White voters: In each of these states, Biden’s share of the White vote is currently larger than Clinton’s was in 2016. And there has been a shift among White voters with college degrees in particular — a pattern we’ve seen across the battleground states. In 2016, Mr. Trump won this group by double digits in all three states. Now Biden leads among them in North Carolina, is neck and neck with Mr. Trump in Florida, and has dramatically reduced the president’s margin in Georgia.

Biden currently leads among White women with college degrees in Florida and North Carolina, and across all three states, it’s not the lead that tells the story, it’s the shifts from four years ago that does. Biden’s 52% in Florida is up from 37% that Clinton got; his 45% in Georgia up from 34% from Clinton; his 56% in North Carolina is 11 points better than Clinton.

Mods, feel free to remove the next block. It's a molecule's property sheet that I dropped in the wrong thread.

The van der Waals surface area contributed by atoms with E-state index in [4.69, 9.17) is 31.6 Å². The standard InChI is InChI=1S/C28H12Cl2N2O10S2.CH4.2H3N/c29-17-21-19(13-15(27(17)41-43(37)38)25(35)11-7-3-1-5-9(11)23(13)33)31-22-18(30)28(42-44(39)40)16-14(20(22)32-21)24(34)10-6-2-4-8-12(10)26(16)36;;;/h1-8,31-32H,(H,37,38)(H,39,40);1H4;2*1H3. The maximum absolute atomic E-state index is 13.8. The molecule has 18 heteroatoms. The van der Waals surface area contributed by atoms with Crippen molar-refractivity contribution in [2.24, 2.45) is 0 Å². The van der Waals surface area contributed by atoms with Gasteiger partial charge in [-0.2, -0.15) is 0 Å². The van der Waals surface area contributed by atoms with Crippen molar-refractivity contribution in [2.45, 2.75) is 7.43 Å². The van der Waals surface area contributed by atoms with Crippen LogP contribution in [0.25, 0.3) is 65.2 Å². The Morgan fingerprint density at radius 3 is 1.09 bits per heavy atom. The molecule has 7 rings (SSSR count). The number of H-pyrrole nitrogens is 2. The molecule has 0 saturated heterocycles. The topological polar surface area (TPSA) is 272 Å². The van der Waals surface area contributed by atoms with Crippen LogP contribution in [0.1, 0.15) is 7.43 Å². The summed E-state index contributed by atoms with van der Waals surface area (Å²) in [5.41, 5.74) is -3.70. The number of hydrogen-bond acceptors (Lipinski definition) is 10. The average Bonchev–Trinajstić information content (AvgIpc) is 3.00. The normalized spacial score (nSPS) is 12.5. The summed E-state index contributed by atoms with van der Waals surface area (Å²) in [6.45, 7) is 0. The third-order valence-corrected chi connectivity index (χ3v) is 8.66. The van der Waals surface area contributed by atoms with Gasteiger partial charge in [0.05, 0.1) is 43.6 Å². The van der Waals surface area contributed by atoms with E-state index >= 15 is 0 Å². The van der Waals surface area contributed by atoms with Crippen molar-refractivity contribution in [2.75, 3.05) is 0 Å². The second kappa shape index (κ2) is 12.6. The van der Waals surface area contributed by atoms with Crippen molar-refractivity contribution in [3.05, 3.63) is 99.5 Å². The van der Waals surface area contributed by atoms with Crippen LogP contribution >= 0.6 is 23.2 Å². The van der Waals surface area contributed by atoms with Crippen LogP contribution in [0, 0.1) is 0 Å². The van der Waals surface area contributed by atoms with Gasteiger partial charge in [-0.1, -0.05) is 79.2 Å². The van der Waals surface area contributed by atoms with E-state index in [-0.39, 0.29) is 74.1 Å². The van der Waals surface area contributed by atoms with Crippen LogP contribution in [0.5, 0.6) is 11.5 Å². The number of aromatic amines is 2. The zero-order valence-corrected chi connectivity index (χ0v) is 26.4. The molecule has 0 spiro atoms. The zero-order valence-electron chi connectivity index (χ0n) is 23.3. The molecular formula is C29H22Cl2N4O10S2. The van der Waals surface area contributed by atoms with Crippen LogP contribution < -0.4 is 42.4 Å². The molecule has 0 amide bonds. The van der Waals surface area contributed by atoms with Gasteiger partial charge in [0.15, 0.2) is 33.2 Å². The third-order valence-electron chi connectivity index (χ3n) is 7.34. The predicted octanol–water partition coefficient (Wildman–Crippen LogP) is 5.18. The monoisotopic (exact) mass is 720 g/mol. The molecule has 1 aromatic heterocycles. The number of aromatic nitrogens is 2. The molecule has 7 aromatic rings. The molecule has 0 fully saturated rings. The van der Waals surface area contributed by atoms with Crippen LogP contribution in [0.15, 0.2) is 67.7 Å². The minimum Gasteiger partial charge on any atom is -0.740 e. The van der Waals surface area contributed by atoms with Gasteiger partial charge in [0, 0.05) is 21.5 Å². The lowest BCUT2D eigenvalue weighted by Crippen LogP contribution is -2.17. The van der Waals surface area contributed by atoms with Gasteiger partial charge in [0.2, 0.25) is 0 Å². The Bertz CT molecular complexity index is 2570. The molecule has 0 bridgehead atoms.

In Georgia, White voters without college degrees — both men and women — tend to like how Mr. Trump handles himself personally and dislike Biden’s approach. These voters were a big part of Mr. Trump’s winning coalition in 2016, and they continue to back him in strong numbers. White evangelicals, who made up more than a third of the electorate in Georgia and North Carolina in 2016, continue to support the president by large majorities in these states.